As for the Hammond XK5, we wanted an authentic Leslie sound, but I’m not a fan of using a Leslie cabinet in a theatrical situation. They’re not reliable enough, they make a ton of noise backstage, and a slight accidental microphone movement can affect the mix drastically. Once I heard the NEO Ventilator 2, I was hooked. We use a Hammond CU-1 half-moon switch as a remote for the Ventilator, which required some adjustments to the stock settings. Also, I needed to tweak the Leslie acceleration and deceleration speed on the Ventilator and the EQ on the XK5, but eventually we achieved a sound that was quite authentic and that sits well in the mix.
The Keyboard Two Rig
The K2 rig was much more straightforward and was also built according the earlier post on how to build a redundant MainStage rig. However, there are several places in the show where the drummer needs to leave the drum booth and run to the stage to play drums in a scene as a member of the onstage band. During the underscoring cues in which he’s either onstage or in transit between the stage and the pit, I built drum loops to be triggered by the K2 player.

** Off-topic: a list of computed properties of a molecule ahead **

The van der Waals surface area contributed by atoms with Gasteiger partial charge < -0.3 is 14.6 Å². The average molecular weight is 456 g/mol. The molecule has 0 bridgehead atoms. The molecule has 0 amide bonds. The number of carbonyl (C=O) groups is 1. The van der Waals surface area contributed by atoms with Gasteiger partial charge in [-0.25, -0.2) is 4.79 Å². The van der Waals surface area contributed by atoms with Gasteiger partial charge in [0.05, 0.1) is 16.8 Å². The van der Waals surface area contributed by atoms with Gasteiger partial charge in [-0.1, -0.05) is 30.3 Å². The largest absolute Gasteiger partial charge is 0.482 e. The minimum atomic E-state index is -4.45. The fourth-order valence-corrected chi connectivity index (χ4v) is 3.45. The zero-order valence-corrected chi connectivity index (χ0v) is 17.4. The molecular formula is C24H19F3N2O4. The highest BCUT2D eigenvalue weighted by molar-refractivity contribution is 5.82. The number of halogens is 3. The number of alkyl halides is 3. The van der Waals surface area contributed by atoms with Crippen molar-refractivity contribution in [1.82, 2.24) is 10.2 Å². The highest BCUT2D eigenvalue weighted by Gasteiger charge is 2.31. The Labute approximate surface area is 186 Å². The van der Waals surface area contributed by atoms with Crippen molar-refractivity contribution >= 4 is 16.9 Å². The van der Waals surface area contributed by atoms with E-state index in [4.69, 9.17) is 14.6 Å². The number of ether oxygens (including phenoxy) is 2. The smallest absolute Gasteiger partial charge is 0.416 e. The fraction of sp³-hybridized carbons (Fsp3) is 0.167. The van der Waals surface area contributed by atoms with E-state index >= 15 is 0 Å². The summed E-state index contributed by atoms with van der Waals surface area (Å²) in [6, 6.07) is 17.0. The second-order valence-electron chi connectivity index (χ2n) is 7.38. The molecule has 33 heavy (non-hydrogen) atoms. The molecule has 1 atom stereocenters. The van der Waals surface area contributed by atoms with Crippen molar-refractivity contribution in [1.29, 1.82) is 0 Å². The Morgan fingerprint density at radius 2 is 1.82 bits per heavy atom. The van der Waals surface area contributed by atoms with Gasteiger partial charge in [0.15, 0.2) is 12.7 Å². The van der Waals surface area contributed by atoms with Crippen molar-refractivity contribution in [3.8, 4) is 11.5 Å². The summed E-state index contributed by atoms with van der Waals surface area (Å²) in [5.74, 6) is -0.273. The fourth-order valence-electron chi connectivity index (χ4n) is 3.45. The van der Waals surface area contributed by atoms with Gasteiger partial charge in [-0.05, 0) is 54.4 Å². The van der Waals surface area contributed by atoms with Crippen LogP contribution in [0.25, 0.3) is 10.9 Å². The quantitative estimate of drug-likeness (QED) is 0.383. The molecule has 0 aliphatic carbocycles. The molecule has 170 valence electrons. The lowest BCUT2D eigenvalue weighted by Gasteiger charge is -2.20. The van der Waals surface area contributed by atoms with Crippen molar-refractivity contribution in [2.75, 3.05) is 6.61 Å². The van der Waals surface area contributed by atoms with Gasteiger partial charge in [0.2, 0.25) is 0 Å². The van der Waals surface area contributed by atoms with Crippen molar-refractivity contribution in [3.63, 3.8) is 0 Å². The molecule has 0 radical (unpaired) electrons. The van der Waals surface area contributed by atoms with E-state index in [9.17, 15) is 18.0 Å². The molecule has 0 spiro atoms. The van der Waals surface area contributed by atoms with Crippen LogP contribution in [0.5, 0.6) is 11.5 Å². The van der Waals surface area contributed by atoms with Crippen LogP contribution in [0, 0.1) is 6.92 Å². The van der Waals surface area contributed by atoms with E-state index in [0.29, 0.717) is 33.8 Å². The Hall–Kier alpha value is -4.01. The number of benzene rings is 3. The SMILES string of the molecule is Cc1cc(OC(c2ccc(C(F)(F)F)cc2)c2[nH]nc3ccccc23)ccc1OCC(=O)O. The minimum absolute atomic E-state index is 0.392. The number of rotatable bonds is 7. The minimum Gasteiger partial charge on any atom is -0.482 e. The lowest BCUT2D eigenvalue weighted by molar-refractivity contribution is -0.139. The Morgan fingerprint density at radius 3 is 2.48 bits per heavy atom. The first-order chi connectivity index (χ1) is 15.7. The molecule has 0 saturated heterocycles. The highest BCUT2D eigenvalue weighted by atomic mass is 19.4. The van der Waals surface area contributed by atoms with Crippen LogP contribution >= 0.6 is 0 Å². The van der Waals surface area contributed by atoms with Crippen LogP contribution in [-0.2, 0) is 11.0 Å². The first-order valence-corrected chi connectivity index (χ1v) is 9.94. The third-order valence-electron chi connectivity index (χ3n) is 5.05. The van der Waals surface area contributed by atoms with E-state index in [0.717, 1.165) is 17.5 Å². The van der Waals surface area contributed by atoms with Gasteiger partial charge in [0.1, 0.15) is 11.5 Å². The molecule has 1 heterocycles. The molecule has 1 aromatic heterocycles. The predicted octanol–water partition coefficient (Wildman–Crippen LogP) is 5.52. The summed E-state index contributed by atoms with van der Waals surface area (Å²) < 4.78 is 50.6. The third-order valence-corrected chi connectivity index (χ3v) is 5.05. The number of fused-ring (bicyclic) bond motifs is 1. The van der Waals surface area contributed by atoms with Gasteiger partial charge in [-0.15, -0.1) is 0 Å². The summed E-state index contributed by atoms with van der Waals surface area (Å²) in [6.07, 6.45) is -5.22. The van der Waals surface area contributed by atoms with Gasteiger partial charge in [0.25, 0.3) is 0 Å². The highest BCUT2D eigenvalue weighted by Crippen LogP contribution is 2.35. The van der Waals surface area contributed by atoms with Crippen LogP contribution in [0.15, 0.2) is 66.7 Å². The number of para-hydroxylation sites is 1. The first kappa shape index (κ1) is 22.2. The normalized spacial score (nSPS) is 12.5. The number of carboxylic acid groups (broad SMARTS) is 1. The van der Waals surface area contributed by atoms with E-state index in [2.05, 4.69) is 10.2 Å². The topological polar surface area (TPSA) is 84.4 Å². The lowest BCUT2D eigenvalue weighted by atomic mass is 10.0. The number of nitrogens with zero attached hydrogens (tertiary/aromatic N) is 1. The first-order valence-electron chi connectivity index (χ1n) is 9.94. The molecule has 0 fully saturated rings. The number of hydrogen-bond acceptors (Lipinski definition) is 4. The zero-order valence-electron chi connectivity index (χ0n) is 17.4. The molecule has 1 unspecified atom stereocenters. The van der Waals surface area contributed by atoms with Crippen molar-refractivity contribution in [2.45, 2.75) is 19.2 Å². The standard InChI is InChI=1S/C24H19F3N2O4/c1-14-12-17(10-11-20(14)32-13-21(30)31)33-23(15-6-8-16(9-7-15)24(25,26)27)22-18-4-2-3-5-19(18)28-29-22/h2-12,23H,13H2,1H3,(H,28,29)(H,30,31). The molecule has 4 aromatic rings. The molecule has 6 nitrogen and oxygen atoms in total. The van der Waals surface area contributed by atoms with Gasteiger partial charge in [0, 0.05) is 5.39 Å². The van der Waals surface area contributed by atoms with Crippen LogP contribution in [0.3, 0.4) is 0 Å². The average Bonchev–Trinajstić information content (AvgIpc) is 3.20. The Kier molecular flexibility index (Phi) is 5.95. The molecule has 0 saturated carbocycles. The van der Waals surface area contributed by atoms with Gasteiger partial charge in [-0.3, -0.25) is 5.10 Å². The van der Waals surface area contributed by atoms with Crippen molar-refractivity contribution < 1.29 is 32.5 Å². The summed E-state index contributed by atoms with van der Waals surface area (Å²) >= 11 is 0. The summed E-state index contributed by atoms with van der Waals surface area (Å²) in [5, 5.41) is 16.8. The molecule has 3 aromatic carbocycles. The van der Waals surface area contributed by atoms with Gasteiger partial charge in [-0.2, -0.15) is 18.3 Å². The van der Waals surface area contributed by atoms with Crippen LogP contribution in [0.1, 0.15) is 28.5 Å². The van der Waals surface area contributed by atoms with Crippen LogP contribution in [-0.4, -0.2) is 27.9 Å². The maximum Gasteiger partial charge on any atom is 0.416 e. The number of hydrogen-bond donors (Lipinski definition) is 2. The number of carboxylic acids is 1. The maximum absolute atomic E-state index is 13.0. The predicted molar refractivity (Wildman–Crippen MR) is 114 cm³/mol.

In Logic, I used samples from the stock Native Instruments Komplete drum libraries to construct loops based on the drum parts in the score. Our K2 player then triggers these as one-shots during the scenes in which the drummer is moving between the pit and the stage. I’m assuming the loops work well in the house based on a moment in tech rehearsal in which our K2 player was testing the loops on his keyboard and the choreographer asked the drummer to stop playing.